So get ready. Rural communities across the United States (and the rest of the world) are just now coming online and joining the global digital scene. In the next 10 years, I expect much technological innovation will flow from these communities because we see the applications of new technologies from a totally different perspective. Our geographic limitations become sources of inspiration and creativity in the virtual world.

P.S. If you would like to keep up at what happens at my library, subscribe to our Instagram account @borregolibrary

4 thoughts on “Remote + Connected: What it means to me

  1. Liz Olson

    Hi Cristin, I loved reading this post. You did such a great job of calling to attention the dichotomy that you inhabit with your library in the balancing act of being in a remote area, yet being so technologically advanced. You made such a strong point about the importance of virtual communities, especially in this paragraph when you said, “where people like me can access education, social networks, health care (yes, I do lots of medical appointments virtually now), civic engagement, and more. In many ways, rural areas are on the cutting edge of new technologies but they either don’t know it or don’t receive public acclaim for it.” At first, the terms ‘rural,’ and ‘remote,’ don’t immediately connote images of cutting edge technology, but you offered a very interesting point that libraries in these areas do in fact counterbalance these terms by providing these necessary services to the rest of the community, especially because they might be the closest area that could fulfill this need with many of its community members. This was a really interesting perspective, thank you for sharing!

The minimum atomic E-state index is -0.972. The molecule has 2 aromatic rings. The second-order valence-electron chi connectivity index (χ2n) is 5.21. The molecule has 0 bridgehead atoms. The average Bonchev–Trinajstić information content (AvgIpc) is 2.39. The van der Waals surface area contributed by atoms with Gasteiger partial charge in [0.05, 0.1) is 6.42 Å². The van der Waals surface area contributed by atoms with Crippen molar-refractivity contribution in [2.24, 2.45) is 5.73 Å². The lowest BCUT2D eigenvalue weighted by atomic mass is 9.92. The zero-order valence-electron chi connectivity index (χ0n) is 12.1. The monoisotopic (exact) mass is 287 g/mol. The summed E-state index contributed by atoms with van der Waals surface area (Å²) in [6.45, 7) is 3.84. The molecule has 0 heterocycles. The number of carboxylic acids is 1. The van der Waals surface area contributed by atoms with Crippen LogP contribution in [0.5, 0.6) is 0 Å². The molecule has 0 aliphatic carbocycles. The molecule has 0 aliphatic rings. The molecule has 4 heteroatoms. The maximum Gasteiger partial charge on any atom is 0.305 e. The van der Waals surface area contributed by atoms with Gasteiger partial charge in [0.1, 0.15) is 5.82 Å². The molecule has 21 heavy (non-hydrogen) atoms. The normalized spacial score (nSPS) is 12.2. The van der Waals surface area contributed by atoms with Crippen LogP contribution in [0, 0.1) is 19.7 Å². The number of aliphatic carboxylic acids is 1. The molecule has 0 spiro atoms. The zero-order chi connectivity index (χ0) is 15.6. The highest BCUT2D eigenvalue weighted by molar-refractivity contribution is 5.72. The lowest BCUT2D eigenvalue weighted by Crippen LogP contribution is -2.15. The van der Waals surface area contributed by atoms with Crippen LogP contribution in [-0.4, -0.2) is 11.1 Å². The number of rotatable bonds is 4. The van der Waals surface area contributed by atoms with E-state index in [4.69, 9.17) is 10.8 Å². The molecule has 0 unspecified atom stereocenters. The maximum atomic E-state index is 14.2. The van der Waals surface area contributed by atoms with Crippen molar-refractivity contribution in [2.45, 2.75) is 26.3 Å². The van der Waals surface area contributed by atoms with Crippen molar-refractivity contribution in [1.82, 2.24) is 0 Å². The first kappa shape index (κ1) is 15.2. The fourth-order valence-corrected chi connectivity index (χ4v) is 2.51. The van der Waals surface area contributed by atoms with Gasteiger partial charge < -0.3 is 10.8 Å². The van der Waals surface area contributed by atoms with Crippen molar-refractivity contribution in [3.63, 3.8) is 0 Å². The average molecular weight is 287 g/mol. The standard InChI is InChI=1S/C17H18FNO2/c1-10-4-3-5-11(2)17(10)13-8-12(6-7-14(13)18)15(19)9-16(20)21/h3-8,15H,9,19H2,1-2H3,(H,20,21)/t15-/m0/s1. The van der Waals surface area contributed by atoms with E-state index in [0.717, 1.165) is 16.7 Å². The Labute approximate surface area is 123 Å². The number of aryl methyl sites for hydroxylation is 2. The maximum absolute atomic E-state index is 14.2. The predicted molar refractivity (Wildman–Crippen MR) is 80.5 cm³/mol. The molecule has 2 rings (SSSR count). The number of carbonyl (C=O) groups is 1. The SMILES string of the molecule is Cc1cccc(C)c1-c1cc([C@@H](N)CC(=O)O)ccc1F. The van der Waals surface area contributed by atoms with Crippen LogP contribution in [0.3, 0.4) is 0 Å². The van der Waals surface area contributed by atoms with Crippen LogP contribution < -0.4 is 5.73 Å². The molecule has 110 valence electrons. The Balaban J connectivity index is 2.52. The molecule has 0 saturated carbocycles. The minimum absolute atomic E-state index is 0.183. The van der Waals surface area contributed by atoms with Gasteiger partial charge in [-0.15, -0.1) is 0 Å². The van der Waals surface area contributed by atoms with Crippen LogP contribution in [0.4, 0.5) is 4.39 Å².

-Liz

  2. Jacqueline

    Hi Crisitin,
    this was such an interesting read (and I LOVE that photo of the milky way—I’m missing out!). I particularly like how you mention that “people who live in cities assume that rural areas have similar infrastructures with just less population” but really there is far less infrastructure, which is why libraries are, if not more important in remote rural locations than in cities, at the very least just as important because it acts as a community center, education center, internet cafe, and evacuation site. I think these are the areas that librarians need to better advocate: the library is not just a library. It is a community hub. You’ve done a great job here!

    1. Cristin Marie Post author

      I am so glad you agree and pleased that others understand the importance of libraries in rural areas, it really is one of the areas I am most passionate about in library studies.